Most Spectacular Raptor Migration in the World

Amur Falcon, male in South Africa (photo from Wikimedia Commons)

27 January 2024: Day 9, Chobe National Park, Botswana — Road Scholar Southern Africa Birding Safari. Click here to see (generally) where I am today.

Amur falcons (Falco amurensis) breed in Siberia and northern China and travel 22,000 km (13,670 mi) each fall to southern Africa. Not only is their migration the longest of all the raptors but when they stopover in autumn to refuel in Nagaland, India their flock can number half a million birds. Right now they’re in southern Africa where I hope to see them.

Amur falcons are insectivores who, on migration, capture flying insects to eat in mid air.

Male Amur falcon eating an insect in flight in South Africa (photo from Wikimedia Commons)

They time their migration and choose a route to take advantage of insect swarms.

  • In northeastern India winged adult termites swarm in autumn in Nagaland.
  • Over the Arabian Sea dragonflies migrate in the fall from India to Africa.
  • In southern Africa, December to March rains spawn swarms of termites, locusts, ants and beetles.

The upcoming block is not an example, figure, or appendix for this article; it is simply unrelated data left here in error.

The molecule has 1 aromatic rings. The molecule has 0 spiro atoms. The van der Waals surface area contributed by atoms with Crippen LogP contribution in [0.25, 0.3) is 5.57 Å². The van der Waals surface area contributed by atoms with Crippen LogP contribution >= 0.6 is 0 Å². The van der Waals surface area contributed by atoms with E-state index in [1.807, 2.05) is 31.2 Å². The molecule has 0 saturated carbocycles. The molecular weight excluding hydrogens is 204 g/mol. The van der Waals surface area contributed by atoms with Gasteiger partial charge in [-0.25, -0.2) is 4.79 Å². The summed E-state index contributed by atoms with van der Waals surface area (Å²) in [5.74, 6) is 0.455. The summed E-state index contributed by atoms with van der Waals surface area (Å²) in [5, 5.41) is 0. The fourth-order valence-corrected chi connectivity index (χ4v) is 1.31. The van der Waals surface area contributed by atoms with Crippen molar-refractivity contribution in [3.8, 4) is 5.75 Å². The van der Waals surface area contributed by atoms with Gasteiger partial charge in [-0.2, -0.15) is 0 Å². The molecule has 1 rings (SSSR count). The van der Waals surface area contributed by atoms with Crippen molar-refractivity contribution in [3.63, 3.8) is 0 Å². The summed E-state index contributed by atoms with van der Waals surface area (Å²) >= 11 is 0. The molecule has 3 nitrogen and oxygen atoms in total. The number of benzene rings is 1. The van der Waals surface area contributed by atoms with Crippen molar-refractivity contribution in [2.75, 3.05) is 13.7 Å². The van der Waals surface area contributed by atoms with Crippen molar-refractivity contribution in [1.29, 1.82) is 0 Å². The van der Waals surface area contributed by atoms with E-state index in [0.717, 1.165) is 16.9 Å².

Range map and migration route of Amur falcon (image from Wikimedia Commons, annotated)

Amur falcons are present from October to December near the Nagaland village of Pangti where they fatten up on termites before continuing their journey. There are hundreds of thousands of falcons in the air at once.

video embedded from Ace Ventura on YouTube

Their abundance led to near tragedy, however. Until the practice ended in 2012, Nagaland hunters caught tens of thousands of falcons per day in fishing nets hung from the trees. Each year they killed 250,000 Amur falcons to sell as meat for mere pennies. They thought the falcons would never disappear.

The killing ended abruptly when journalist Bano Haralu returned to her homeland, witnessed the destruction, and got a hunting ban placed in November 2012. More importantly, she and her colleagues taught the villagers, and especially the children, the importance of the falcons and a way forward through ecotourism. It was a stunning turnaround and a credit to the people of Nagaland.

Amur falcons gather at Pangti, Nagaland, India on migration (photo from Wikimedia Commons)

In 2018 Scott Weidensaul went to Pangti to see the birds and tell their amazing story in A Galaxy Of Falcons: Witnessing The Amur Falcon’s Massive Migration Flocks. Birders flocked to the spectacle last fall.

UPDATE on 29 January 2024: I was fortunate to see a female Amur falcon in Namibia today, swooping for insects near the Chobe River. (These photos are from Wikimedia.)

Female Amur falcon, South Africa (photo from Wikimedia Commons)

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